Supply Chain Matters had the opportunity to attend the Gartner Supply Chain Executive conference held in mid-May. As an AMR Research alumni analyst who specialized in research coverage of supply chain software and network technology, I am fully aware that the roots of this particular conference are deep, extending to the late nineties. The conference featured many well-known and respected research analysts and its reputation was often that of “must attend” among any who either practiced supply chain leadership or provided technology and services to the supply chain community. While we have admittedly not attended this conference for the past several years, we decided at the last minute to attend this year’s conference. Overall, the conference provided some highlights and disappointments. We walked away with impression that the conference is not what is used to be in terms of research depth, insights, and analyst personalities, although it still draws a very influential audience.
The opening keynote was a highlight since it reflected on a look back of supply chain management for the prior ten years, and Gartner’s perspective of supply chain requirements and needs for the next ten years. Acknowledged was that the span of control among industry supply chains are indeed wider and that 40 percent of senior supply chain leaders now report to their respective CEO. As we at Supply Chain Matters can certainly attest, Gartner further noted that articles about supply chains have tripled in the Wall Street Journal. That is somewhat of good news, and not so good news aspect since what happens in the supply chain more directly affects business results and overall performance. Further noted was that the adoption of cloud-based technology within industry supply chain IT environments has increased 40 percent, which is a rather significant development when one considers that supply chain systems are often viewed as mission critical in nature and scope.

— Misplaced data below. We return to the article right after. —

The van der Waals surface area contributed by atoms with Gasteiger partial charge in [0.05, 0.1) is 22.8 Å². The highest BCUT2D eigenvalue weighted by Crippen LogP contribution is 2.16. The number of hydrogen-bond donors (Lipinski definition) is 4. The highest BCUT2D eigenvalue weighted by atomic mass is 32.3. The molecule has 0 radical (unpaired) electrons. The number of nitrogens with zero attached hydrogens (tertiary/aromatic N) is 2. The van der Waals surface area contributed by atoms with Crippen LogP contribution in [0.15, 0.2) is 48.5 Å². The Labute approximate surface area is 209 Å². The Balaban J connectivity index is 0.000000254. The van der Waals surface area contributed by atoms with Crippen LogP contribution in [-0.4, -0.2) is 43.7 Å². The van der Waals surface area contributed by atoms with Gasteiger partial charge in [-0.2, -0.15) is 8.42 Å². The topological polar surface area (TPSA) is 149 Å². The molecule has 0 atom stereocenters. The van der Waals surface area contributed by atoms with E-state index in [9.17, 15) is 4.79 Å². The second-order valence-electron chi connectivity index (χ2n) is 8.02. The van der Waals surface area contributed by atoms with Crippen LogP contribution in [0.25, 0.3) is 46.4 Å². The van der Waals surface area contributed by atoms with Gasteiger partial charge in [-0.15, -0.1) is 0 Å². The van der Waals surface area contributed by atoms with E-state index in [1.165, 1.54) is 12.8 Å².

Reflecting on the next decade for supply chain management, Gartner’s viewpoint is that industry supply chains will continue to lead in the next decade. However, spaghetti-like networks with silos of conflicting goals, not aligned to singular, over-arching goal remain as an obstacle that needs to be overcome. According to Gartner, too many people are bogged down in trivial tasks. Analysts pointed to talent management as a continuing challenge and top priority for the next three years. Further noted was that universities are not keeping up with changing skill needs. We are not completely convinced about that conclusion, but colleges and universities that specialize in supply chain management need to do a better job at overcoming cross-curriculum barriers to insure that students are prepared with broader exposures to other required skills. For technology adoption needs, Gartner cited social, mobile, cloud, advanced information analytics and the Internet of everything as the only feasible way to manage supply chains more profitably.